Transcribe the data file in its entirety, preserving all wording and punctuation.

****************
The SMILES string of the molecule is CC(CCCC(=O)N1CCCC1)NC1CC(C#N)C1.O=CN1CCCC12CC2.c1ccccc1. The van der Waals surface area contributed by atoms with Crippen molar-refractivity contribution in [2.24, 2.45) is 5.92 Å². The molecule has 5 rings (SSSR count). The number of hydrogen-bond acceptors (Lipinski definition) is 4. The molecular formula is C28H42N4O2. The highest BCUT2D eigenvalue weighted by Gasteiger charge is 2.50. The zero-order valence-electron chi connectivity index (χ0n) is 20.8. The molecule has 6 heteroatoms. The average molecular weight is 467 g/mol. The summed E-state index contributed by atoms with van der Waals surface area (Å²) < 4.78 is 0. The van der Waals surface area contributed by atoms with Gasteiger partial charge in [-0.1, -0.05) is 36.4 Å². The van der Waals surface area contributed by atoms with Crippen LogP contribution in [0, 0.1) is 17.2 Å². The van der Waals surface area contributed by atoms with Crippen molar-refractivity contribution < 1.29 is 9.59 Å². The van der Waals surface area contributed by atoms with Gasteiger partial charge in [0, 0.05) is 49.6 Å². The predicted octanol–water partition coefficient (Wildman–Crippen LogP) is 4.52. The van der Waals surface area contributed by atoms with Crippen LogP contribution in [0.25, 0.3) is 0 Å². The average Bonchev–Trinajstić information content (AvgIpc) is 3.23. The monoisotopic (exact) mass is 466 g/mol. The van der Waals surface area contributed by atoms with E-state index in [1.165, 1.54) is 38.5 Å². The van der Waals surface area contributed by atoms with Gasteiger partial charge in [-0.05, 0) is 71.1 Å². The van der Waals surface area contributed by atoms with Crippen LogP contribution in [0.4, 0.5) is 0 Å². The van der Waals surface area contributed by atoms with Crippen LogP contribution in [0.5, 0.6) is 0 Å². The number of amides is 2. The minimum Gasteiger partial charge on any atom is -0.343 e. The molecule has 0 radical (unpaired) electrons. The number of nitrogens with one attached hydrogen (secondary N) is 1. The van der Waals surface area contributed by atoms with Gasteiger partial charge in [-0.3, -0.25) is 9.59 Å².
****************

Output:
The SMILES string of the molecule is CC(CCCC(=O)N1CCCC1)NC1CC(C#N)C1.O=CN1CCCC12CC2.c1ccccc1. The van der Waals surface area contributed by atoms with Crippen molar-refractivity contribution in [2.24, 2.45) is 5.92 Å². The molecule has 5 rings (SSSR count). The number of hydrogen-bond acceptors (Lipinski definition) is 4. The molecular formula is C28H42N4O2. The highest BCUT2D eigenvalue weighted by Gasteiger charge is 2.50. The zero-order valence-electron chi connectivity index (χ0n) is 20.8. The molecule has 6 heteroatoms. The average molecular weight is 467 g/mol. The summed E-state index contributed by atoms with van der Waals surface area (Å²) < 4.78 is 0. The van der Waals surface area contributed by atoms with Gasteiger partial charge in [-0.1, -0.05) is 36.4 Å². The van der Waals surface area contributed by atoms with Crippen LogP contribution in [0, 0.1) is 17.2 Å². The van der Waals surface area contributed by atoms with Crippen molar-refractivity contribution < 1.29 is 9.59 Å². The van der Waals surface area contributed by atoms with Gasteiger partial charge in [0, 0.05) is 49.6 Å². The predicted octanol–water partition coefficient (Wildman–Crippen LogP) is 4.52. The van der Waals surface area contributed by atoms with Crippen LogP contribution in [0.25, 0.3) is 0 Å². The average Bonchev–Trinajstić information content (AvgIpc) is 3.23. The monoisotopic (exact) mass is 466 g/mol. The van der Waals surface area contributed by atoms with E-state index in [1.165, 1.54) is 38.5 Å². The van der Waals surface area contributed by atoms with Gasteiger partial charge in [-0.05, 0) is 71.1 Å². The van der Waals surface area contributed by atoms with Crippen LogP contribution in [0.4, 0.5) is 0 Å². The van der Waals surface area contributed by atoms with Crippen LogP contribution in [0.5, 0.6) is 0 Å². The number of amides is 2. The minimum Gasteiger partial charge on any atom is -0.343 e. The molecule has 0 radical (unpaired) electrons. The number of nitrogens with one attached hydrogen (secondary N) is 1. The van der Waals surface area contributed by atoms with Gasteiger partial charge in [-0.3, -0.25) is 9.59 Å².